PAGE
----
Originally posted by DuckButter View Post
            After smacking an 18 v Dewalt to pieces from repeatedly dropping it off a 10' step ladder to the slab when I was doing commercial, I decided it best to just buy a cheap drill and accept the fact that I'd be replacing it often...I got an 18 v Ryobi.

            At the time it was $50, the Dewalt was somewhere around $250.
            I haven't gone back, Ryobi's will usually last me 2 to 3 years, and I beat the life outta them...I drill joists & studs every chance I get rather than drag out the right angle, unless there's too much drilling for the batteries to handle.

            The two big problems I have with Ryobi -

            -The batteries don't last long, maybe eight to ten months a pop...but they're 2 for $40 compared to Dewalts $50+ for one.
            The LI batteries I have yet to try...dying to hear some input.

            -The chuck...it loosens after awhile, thats always a good time when I watch my phillips bit drop to the ground as I hold it high into a hard to reach spot.

            All around, I won't change to another cordless set until either Dewalt makes a 36 v set thats made of freaking metal & I won't have to take out a loan to buy.
            Or someone else does....Milwaukee's V-28 got my attention, but they were said to have wiring issues, so I backed away...not to mention the price was also a bit extreme.
            I see more and more Ryobi's on job sites now...fewer Dewalt.
            Ryobi has a cheap 18V RA drill. I don't have a real RA drill to compare it to, but the form factor is easier to deal with joists than the regular drill.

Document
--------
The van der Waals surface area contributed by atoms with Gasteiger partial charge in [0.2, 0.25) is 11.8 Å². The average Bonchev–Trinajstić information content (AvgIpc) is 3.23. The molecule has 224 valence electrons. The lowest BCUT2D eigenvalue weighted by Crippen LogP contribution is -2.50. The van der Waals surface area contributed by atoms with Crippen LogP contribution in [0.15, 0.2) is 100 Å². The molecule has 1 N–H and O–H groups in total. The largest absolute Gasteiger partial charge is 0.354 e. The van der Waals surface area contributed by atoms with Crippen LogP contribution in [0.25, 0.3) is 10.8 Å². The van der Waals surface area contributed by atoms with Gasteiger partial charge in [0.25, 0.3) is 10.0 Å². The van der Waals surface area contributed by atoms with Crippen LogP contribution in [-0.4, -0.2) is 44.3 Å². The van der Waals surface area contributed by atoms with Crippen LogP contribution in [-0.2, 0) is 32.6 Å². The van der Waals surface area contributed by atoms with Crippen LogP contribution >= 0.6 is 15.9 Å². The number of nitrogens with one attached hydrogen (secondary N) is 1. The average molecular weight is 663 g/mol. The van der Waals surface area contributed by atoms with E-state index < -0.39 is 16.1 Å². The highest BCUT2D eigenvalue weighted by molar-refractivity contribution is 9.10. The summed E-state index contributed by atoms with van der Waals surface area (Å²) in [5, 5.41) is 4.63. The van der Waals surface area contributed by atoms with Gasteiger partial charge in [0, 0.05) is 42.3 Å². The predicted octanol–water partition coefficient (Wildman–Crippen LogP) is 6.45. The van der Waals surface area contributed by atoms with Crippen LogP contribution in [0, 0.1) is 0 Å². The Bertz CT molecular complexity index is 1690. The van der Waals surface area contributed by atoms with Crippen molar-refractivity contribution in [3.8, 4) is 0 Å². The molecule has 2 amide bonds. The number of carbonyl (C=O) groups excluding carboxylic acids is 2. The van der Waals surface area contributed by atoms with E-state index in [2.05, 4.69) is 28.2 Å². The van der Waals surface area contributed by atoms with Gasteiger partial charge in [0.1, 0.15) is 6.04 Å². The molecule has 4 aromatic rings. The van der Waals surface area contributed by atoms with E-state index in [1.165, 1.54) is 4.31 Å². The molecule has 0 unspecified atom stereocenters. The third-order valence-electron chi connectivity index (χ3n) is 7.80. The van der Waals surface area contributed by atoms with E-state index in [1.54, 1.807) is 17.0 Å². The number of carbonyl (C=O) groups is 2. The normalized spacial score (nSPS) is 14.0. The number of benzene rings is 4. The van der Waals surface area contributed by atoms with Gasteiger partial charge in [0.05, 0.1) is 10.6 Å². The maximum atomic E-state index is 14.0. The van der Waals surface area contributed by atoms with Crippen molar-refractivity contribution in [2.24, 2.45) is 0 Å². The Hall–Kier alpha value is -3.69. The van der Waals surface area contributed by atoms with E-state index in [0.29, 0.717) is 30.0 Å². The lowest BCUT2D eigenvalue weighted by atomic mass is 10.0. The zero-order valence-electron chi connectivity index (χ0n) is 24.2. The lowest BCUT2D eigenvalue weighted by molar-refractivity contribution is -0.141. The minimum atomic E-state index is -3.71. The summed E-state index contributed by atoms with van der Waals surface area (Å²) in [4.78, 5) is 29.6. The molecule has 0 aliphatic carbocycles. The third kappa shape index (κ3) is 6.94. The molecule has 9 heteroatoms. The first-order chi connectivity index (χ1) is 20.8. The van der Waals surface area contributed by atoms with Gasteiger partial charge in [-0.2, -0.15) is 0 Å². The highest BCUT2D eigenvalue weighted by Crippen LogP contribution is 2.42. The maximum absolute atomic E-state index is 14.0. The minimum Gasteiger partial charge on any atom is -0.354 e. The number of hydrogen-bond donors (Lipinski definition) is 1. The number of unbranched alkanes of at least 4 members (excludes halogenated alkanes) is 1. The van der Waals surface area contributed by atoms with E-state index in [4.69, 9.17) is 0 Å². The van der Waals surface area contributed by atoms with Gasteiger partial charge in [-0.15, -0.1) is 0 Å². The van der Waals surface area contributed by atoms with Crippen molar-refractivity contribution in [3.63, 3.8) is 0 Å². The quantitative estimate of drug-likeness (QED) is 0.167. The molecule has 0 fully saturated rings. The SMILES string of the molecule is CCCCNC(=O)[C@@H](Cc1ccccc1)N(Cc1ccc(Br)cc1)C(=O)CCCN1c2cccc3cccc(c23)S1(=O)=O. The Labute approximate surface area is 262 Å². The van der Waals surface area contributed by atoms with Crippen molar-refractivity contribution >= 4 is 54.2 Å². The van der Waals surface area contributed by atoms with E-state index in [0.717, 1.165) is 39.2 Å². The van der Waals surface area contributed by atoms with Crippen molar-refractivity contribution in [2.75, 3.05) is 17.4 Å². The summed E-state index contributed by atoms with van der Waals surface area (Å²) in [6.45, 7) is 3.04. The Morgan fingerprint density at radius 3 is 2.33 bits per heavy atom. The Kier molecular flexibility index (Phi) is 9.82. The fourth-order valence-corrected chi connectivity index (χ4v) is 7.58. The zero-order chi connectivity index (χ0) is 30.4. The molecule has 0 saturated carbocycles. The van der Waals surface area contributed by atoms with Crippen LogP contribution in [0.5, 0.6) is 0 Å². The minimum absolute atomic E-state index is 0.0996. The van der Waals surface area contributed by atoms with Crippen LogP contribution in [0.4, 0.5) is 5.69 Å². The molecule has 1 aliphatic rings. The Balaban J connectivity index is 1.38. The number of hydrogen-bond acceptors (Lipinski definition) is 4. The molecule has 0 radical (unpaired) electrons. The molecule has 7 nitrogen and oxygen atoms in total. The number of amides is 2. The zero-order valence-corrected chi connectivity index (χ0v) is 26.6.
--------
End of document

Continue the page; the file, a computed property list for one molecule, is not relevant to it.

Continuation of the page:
Comment


            • #7
              Re: Better off with cheep cordless drills

              Originally posted by DuckButter View Post
              After smacking an 18 v Dewalt to pieces from repeatedly dropping it off a 10' step ladder to the slab when I was doing commercial, I decided it best to just buy a cheap drill and accept the fact that I'd be replacing it often...I got an 18 v Ryobi.

              At the time it was $50, the Dewalt was somewhere around $250.
              I haven't gone back, Ryobi's will usually last me 2 to 3 years, and I beat the life outta them...I drill joists & studs every chance I get rather than drag out the right angle, unless there's too much drilling for the batteries to handle.

              The two big problems I have with Ryobi -

              -The batteries don't last long, maybe eight to ten months a pop...but they're 2 for $40 compared to Dewalts $50+ for one.
              The LI batteries I have yet to try...dying to hear some input.

              -The chuck...it loosens after awhile, thats always a good time when I watch my phillips bit drop to the ground as I hold it high into a hard to reach spot.

              All around, I won't change to another cordless set until either Dewalt makes a 36 v set thats made of freaking metal & I won't have to take out a loan to buy.
              Or someone else does....Milwaukee's V-28 got my attention, but they were said to have wiring issues, so I backed away...not to mention the price was also a bit extreme.
              I see more and more Ryobi's on job sites now...fewer Dewalt.